Here is the list of institutes: MIT-five, Harvard – six, Princeton – two, University of Chicago – three, New York University – two, University of California – one, University of Columbia – one, University of Stanford – two, Peterson Institute – one. The non-US institutions are the London Business School, and Paris School of Economics.

American Melissa Dell and Russian Oleg Itskhoki, both 31, are the youngest ones in the list.

And here is the list of economists.

1. Nicholas Bloom, 41, British, Stanford University, uses quantitative research to measure and explain management practices across firms and countries. He also researches the causes and consequences of uncertainty and studies innovation and information technology.

2. Amy Finkelstein, 40, American, MIT, researches the impact of pub- lic policy on health care systems, government intervention in health insurance markets, and market failures.

3. Raj Chetty, 35, Indian and American, Harvard University, received his Ph.D. at age 23. He combines empirical evidence and economic theory to research how to improve government pol- icy decisions in areas such as tax policy, unemployment insurance, education, and equality of opportunity.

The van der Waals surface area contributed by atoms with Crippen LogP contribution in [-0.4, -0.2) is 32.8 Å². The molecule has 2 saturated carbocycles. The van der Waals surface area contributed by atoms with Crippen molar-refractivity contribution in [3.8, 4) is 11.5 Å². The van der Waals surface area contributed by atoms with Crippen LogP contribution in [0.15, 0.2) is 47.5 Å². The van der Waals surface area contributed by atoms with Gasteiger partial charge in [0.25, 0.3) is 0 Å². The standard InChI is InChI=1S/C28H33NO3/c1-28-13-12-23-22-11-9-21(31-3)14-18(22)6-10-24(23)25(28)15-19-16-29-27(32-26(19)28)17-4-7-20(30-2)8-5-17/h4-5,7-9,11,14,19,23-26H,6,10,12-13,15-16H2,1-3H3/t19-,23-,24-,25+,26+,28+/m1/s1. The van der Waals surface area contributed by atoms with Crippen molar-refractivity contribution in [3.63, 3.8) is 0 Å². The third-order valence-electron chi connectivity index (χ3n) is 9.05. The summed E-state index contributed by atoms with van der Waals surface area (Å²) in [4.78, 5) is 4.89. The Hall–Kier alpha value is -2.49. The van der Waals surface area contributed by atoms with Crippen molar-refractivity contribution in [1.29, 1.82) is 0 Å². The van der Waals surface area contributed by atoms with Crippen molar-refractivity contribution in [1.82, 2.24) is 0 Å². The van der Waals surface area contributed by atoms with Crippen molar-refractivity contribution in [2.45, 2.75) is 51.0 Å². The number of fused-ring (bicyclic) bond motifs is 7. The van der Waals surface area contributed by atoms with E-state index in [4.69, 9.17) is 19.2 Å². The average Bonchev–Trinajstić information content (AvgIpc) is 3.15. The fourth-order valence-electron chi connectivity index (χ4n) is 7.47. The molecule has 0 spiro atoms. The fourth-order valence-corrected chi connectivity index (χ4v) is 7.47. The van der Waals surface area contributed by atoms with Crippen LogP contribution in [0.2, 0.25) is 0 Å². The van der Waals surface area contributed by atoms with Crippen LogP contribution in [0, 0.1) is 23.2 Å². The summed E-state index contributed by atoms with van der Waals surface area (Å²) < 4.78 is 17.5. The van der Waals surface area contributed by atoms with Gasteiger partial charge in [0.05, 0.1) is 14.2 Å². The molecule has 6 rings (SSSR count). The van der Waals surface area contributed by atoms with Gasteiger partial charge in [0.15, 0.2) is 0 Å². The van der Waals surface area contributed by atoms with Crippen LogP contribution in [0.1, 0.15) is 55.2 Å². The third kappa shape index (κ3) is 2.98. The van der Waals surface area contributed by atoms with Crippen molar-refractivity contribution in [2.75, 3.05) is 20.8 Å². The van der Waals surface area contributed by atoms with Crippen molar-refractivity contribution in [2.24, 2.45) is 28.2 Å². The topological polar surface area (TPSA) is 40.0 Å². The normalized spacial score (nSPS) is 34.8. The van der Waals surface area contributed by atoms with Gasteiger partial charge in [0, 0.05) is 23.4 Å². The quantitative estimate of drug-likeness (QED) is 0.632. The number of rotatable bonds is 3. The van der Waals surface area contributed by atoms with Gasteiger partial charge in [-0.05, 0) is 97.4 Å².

4. Melissa Dell, 31, American, Harvard, examines poverty and insecurity through the relationship between state and non-state actors and economic development, and studies how reforms such as government crackdowns on drug violence can influence economic outcomes.

5. Kristin Forbes, 44, American, Bank of England and MIT, has held positions in both academia and the economic policy sphere, where she applies her research to policy questions related to international macroeconomics and finance.

6. Roland Fryer, 37, American, Harvard, focuses on the social and political economics of race and inequality in the United States. His research investigates economic disparity through the development of new economic theory and the implementation of randomized experiments.

7. Xavier Gabaix, 43, French, New York University (NYU), has researched behavioral economics, finance, and macro- economics, including corporate executives’ compensation levels and asset pricing.

8. Gita Gopinath, 42, American and Indian, Harvard, studies international macroeconomics and trade with a focus on sovereign debt, the response of international prices to exchange rate movements, and the rapid shifts in relative value among world currencies.